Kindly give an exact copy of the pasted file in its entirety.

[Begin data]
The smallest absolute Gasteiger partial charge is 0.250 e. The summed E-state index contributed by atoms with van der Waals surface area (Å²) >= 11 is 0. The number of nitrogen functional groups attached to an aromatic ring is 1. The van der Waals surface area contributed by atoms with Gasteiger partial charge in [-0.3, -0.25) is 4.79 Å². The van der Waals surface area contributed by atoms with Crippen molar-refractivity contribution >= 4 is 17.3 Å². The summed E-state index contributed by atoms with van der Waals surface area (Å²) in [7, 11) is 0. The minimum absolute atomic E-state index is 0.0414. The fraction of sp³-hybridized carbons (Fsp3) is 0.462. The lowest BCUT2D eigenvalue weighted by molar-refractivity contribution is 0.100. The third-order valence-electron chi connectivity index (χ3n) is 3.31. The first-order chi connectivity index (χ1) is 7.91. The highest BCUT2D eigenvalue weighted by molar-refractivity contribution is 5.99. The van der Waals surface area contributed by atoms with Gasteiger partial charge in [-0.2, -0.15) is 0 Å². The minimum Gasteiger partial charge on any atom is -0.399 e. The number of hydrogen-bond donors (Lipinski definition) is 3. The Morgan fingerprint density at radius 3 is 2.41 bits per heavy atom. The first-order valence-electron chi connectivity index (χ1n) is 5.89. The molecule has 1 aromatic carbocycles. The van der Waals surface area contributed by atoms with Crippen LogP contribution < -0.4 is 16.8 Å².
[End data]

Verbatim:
The smallest absolute Gasteiger partial charge is 0.250 e. The summed E-state index contributed by atoms with van der Waals surface area (Å²) >= 11 is 0. The number of nitrogen functional groups attached to an aromatic ring is 1. The van der Waals surface area contributed by atoms with Gasteiger partial charge in [-0.3, -0.25) is 4.79 Å². The van der Waals surface area contributed by atoms with Crippen molar-refractivity contribution >= 4 is 17.3 Å². The summed E-state index contributed by atoms with van der Waals surface area (Å²) in [7, 11) is 0. The minimum absolute atomic E-state index is 0.0414. The fraction of sp³-hybridized carbons (Fsp3) is 0.462. The lowest BCUT2D eigenvalue weighted by molar-refractivity contribution is 0.100. The third-order valence-electron chi connectivity index (χ3n) is 3.31. The first-order chi connectivity index (χ1) is 7.91. The highest BCUT2D eigenvalue weighted by molar-refractivity contribution is 5.99. The van der Waals surface area contributed by atoms with Gasteiger partial charge in [-0.2, -0.15) is 0 Å². The minimum Gasteiger partial charge on any atom is -0.399 e. The number of hydrogen-bond donors (Lipinski definition) is 3. The Morgan fingerprint density at radius 3 is 2.41 bits per heavy atom. The first-order valence-electron chi connectivity index (χ1n) is 5.89. The molecule has 1 aromatic carbocycles. The van der Waals surface area contributed by atoms with Crippen LogP contribution < -0.4 is 16.8 Å².